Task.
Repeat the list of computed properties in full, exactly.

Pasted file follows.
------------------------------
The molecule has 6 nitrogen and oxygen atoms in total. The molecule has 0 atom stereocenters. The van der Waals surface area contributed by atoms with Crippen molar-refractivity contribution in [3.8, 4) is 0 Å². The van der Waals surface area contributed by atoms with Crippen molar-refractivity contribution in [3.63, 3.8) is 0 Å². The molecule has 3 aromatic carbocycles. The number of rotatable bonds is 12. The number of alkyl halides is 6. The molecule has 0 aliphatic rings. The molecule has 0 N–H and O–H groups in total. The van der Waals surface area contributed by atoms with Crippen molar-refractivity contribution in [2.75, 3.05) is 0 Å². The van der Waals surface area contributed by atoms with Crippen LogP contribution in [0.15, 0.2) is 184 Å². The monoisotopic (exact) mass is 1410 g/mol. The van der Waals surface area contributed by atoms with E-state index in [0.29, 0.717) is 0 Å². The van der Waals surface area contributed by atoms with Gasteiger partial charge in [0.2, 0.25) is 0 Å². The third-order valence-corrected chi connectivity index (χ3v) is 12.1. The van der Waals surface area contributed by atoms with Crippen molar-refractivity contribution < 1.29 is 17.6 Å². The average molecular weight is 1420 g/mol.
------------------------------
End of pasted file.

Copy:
The molecule has 6 nitrogen and oxygen atoms in total. The molecule has 0 atom stereocenters. The van der Waals surface area contributed by atoms with Crippen molar-refractivity contribution in [3.8, 4) is 0 Å². The van der Waals surface area contributed by atoms with Crippen molar-refractivity contribution in [3.63, 3.8) is 0 Å². The molecule has 3 aromatic carbocycles. The number of rotatable bonds is 12. The number of alkyl halides is 6. The molecule has 0 aliphatic rings. The molecule has 0 N–H and O–H groups in total. The van der Waals surface area contributed by atoms with Crippen molar-refractivity contribution in [2.75, 3.05) is 0 Å². The van der Waals surface area contributed by atoms with Crippen LogP contribution in [0.15, 0.2) is 184 Å². The monoisotopic (exact) mass is 1410 g/mol. The van der Waals surface area contributed by atoms with E-state index in [0.29, 0.717) is 0 Å². The van der Waals surface area contributed by atoms with Gasteiger partial charge in [0.2, 0.25) is 0 Å². The third-order valence-corrected chi connectivity index (χ3v) is 12.1. The van der Waals surface area contributed by atoms with Crippen molar-refractivity contribution < 1.29 is 17.6 Å². The average molecular weight is 1420 g/mol.